I think perhaps we are making a fairly simple subject here into something very complicated.

John Moss


#32

DK, Check my posting on pg 1 of this thread. Their headstamp is (+) AMA 87. The bullet is not the M39/B bullet because it is a different ogive, but I believe it is a similar design, just like the FN bullet you have is a different design than the M39/B but with a similar design of the reinforced jacket in the front of the projectile.

Cheers,

Lew


#33

Lew - I have no time now, but with the purple seal of the AMA 87, I would think it would be the same basic bullet as the older Danish M41. I think weighing one might be the answer, to see if it is lighter due to less lead core, and much more bullet-jacket material at the nose. Was the recent (1970s and 1980s) AMA stuff “reinforced nose?” If cartridge weight indicates a 115 or 124 grain bullet, I would think it is NOT like the M39/B Swedish load. If the bullet is less than 110 grains, than it probably is similar.

Off to the range, where I have RO duty today. Will check back on late this afternoon, when I get back home, and see If I need to check rounds in my own collection for this.

John Moss


#34

Thanks all, I think I finally have my brain wrapped around it. I found the Nammo pdf file of a brochure of some sort by Nammo from years ago. Here is an image montage I made of two pages. It shows their designation of BNT-HP7 and B-HP7. I assume the BNT version is lead-free Non-Toxic and that the two are otherwise the same?
The lower captions on this pic are typed by me:


#35

Matt (and others), here a more recent NAMMO catalog excerpt.
B 7 HP = Ball 7 High Performance
BNT 7 HP = Ball Non Toxic 7 High Performance

There is also a “Ball 7” with 7.5 gram (also in non tox) and a “Ball 8” with 8 gram (no non tox version here!).

For all “non tox” the core material is given as copper.

Here the details on the 7 HP:


#36

The swedish m/39B and the danish M/41 “Med Stålkappe” have different bullets.

m/39B cut (from this page: amkat.se/9x19/9x19.html):

M/41 with steelcap cut:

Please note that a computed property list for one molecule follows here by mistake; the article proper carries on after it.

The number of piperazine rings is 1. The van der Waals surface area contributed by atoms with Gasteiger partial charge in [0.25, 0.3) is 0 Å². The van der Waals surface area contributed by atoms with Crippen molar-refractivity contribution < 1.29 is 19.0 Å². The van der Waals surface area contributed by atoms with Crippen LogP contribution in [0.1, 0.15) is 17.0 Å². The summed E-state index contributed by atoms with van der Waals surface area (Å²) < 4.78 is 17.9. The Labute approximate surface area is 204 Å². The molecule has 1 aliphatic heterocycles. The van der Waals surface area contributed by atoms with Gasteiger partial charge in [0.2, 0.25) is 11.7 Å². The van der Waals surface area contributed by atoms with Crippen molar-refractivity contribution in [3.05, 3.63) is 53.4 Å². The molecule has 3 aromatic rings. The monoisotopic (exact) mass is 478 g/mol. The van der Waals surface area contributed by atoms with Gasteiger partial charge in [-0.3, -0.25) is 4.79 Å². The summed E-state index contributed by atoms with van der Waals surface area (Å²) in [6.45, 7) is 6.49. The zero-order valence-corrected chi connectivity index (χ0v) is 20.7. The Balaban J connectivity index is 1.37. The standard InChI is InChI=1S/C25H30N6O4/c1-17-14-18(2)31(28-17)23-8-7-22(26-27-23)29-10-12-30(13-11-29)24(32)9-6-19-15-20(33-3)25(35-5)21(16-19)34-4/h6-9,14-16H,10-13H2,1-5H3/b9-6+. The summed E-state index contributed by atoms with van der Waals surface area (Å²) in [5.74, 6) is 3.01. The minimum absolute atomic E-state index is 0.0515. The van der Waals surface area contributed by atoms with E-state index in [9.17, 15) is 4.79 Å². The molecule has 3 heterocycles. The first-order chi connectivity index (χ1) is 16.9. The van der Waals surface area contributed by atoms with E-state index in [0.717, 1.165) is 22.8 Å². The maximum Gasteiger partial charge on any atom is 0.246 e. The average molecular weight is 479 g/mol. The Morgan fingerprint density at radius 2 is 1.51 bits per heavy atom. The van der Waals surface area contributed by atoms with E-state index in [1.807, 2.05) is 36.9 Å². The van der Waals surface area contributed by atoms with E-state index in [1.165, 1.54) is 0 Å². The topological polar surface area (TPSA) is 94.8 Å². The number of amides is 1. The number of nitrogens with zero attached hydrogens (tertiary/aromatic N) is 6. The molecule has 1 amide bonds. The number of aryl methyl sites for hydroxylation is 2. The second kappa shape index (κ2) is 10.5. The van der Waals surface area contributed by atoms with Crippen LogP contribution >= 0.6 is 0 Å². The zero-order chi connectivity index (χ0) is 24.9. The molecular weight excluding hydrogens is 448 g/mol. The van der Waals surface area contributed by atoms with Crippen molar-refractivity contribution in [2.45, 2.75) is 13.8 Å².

Of course, the danish bullets weight is of high interest. But I just can deliver it in some days. So we all have to be patient.


#37

Defender - I thought they were differentm and your pictures confirm that. Thanks for posting those cutaway pictures.

John Moss


#38

[quote=“JohnMoss”]Defender - I thought they were differentm and your pictures confirm that. Thanks for posting those cutaway pictures.
John Moss[/quote]
You’re right. The different shape of the bullets indicates that. And this afternoon it was time to examine it


#39

As to the M39B being a “hot” round, I couldn’t find an accurate source for the bullet weight and velocity (3 sources gave 3 different answers. I assume the NAMMO information just given us here is accurate, since it is factory material. The 9 x 19 Ball 7 HP seems to be very close to M39/B, although perhaps not identical. Material I have shows the Ball 7 cut away, and the jacket is very thick at the nose, but the core contours are not precisely the same as the cut away M39?B bullet Defender so kindly provided. Again, though, pretty close. Nammo quotes a 6.75 gram (104.2 grain) bullet at 440 m/s (1443 fps). I call that hot, even considering that the bullet is not the full 115 grain weight of much military ball ammunition.Most ball 9mm Para ammo runds between 1100 fps and 1200 fps. There are loads a little hotter than that, but I am considering the average cartridge meant for a pistol.

The NAMMO Ball NT 7 HP with a 7.1 gram (109.6 grain) bullet is a full 100 fps slower at 410 m/s (1345 FPS), and even 1245 fps with a 110 grain bullet is not a wimp load in 9mm, although I probably would not be afraid to shoot it in my Browning HP on occasion.

John Moss


#40

John, The weight of the loaded Danish steel cap load is given in the post with my original photo of the box as 174gr. I also weighted both a Swedish M39/B and the Danish contract Swedish made cartridges in the original photo of this thread and both were 172gr as I posted in my first entry on this thread. That would make both bullets in the 104gr-106gr range. The bullet ogive on the Danish steel cap load is more blunt then either of the other two bullets.

Lew